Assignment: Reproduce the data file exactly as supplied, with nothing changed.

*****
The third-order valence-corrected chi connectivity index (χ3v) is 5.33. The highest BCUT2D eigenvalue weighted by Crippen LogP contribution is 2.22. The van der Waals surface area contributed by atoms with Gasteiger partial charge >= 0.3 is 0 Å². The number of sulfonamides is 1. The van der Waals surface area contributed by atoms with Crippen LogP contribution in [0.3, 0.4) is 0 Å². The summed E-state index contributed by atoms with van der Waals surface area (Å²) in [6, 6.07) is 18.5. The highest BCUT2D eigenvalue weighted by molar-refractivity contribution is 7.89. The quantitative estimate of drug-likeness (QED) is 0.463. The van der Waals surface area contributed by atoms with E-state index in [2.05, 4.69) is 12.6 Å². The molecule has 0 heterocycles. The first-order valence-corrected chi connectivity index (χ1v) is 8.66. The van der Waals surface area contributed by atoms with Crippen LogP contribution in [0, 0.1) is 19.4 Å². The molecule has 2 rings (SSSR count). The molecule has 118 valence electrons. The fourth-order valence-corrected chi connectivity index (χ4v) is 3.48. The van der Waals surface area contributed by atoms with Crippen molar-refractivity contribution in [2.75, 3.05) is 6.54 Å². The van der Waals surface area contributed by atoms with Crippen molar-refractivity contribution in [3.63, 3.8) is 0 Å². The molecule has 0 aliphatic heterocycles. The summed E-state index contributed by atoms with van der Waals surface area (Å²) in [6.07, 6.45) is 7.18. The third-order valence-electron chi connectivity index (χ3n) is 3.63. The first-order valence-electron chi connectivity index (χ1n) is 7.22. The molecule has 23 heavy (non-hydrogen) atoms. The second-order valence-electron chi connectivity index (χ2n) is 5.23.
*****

The third-order valence-corrected chi connectivity index (χ3v) is 5.33. The highest BCUT2D eigenvalue weighted by Crippen LogP contribution is 2.22. The van der Waals surface area contributed by atoms with Gasteiger partial charge >= 0.3 is 0 Å². The number of sulfonamides is 1. The van der Waals surface area contributed by atoms with Crippen LogP contribution in [0.3, 0.4) is 0 Å². The summed E-state index contributed by atoms with van der Waals surface area (Å²) in [6, 6.07) is 18.5. The highest BCUT2D eigenvalue weighted by molar-refractivity contribution is 7.89. The quantitative estimate of drug-likeness (QED) is 0.463. The van der Waals surface area contributed by atoms with E-state index in [2.05, 4.69) is 12.6 Å². The molecule has 0 heterocycles. The first-order valence-corrected chi connectivity index (χ1v) is 8.66. The van der Waals surface area contributed by atoms with Crippen LogP contribution in [0, 0.1) is 19.4 Å². The molecule has 2 rings (SSSR count). The molecule has 118 valence electrons. The fourth-order valence-corrected chi connectivity index (χ4v) is 3.48. The van der Waals surface area contributed by atoms with Crippen molar-refractivity contribution in [2.75, 3.05) is 6.54 Å². The van der Waals surface area contributed by atoms with Crippen molar-refractivity contribution in [3.63, 3.8) is 0 Å². The molecule has 0 aliphatic heterocycles. The summed E-state index contributed by atoms with van der Waals surface area (Å²) in [6.07, 6.45) is 7.18. The third-order valence-electron chi connectivity index (χ3n) is 3.63. The first-order valence-electron chi connectivity index (χ1n) is 7.22. The molecule has 23 heavy (non-hydrogen) atoms. The second-order valence-electron chi connectivity index (χ2n) is 5.23.